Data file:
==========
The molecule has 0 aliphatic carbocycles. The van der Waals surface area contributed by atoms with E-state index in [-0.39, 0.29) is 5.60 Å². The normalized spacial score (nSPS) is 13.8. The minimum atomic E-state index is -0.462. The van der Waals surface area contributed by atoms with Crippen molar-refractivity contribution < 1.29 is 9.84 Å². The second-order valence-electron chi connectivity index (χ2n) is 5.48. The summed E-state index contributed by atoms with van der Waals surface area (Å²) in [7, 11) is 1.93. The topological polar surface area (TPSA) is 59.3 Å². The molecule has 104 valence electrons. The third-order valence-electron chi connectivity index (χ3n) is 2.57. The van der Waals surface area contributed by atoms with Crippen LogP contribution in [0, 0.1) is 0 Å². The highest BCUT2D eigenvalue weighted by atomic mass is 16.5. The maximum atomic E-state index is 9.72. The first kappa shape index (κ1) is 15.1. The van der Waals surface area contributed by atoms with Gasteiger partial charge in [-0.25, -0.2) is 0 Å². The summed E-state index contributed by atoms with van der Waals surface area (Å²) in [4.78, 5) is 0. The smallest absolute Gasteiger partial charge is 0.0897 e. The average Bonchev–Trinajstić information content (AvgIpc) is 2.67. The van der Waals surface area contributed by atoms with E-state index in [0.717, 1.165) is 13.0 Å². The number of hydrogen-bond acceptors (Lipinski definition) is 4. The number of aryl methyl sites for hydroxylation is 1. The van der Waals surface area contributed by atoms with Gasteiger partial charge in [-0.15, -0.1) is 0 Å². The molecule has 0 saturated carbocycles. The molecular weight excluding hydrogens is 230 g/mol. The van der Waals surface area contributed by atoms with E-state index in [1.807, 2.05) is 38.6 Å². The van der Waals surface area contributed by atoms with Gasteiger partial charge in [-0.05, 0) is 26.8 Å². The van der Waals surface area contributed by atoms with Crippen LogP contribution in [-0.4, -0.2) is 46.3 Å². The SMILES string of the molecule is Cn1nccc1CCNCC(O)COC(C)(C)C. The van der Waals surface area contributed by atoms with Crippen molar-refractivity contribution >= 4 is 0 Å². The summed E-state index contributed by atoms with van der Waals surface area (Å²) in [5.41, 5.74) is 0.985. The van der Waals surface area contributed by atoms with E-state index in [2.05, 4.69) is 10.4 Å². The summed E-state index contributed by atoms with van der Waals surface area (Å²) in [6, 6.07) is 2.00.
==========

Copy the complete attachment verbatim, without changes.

The molecule has 0 aliphatic carbocycles. The van der Waals surface area contributed by atoms with E-state index in [-0.39, 0.29) is 5.60 Å². The normalized spacial score (nSPS) is 13.8. The minimum atomic E-state index is -0.462. The van der Waals surface area contributed by atoms with Crippen molar-refractivity contribution < 1.29 is 9.84 Å². The second-order valence-electron chi connectivity index (χ2n) is 5.48. The summed E-state index contributed by atoms with van der Waals surface area (Å²) in [7, 11) is 1.93. The topological polar surface area (TPSA) is 59.3 Å². The molecule has 104 valence electrons. The third-order valence-electron chi connectivity index (χ3n) is 2.57. The van der Waals surface area contributed by atoms with Crippen LogP contribution in [0, 0.1) is 0 Å². The highest BCUT2D eigenvalue weighted by atomic mass is 16.5. The maximum atomic E-state index is 9.72. The first kappa shape index (κ1) is 15.1. The van der Waals surface area contributed by atoms with Gasteiger partial charge in [-0.25, -0.2) is 0 Å². The summed E-state index contributed by atoms with van der Waals surface area (Å²) in [4.78, 5) is 0. The smallest absolute Gasteiger partial charge is 0.0897 e. The average Bonchev–Trinajstić information content (AvgIpc) is 2.67. The van der Waals surface area contributed by atoms with E-state index in [0.717, 1.165) is 13.0 Å². The number of hydrogen-bond acceptors (Lipinski definition) is 4. The number of aryl methyl sites for hydroxylation is 1. The van der Waals surface area contributed by atoms with Gasteiger partial charge in [-0.15, -0.1) is 0 Å². The molecule has 0 saturated carbocycles. The molecular weight excluding hydrogens is 230 g/mol. The van der Waals surface area contributed by atoms with E-state index in [1.807, 2.05) is 38.6 Å². The van der Waals surface area contributed by atoms with Gasteiger partial charge in [-0.05, 0) is 26.8 Å². The van der Waals surface area contributed by atoms with Crippen LogP contribution in [-0.4, -0.2) is 46.3 Å². The SMILES string of the molecule is Cn1nccc1CCNCC(O)COC(C)(C)C. The van der Waals surface area contributed by atoms with Crippen molar-refractivity contribution >= 4 is 0 Å². The summed E-state index contributed by atoms with van der Waals surface area (Å²) in [5.41, 5.74) is 0.985. The van der Waals surface area contributed by atoms with E-state index in [2.05, 4.69) is 10.4 Å². The summed E-state index contributed by atoms with van der Waals surface area (Å²) in [6, 6.07) is 2.00.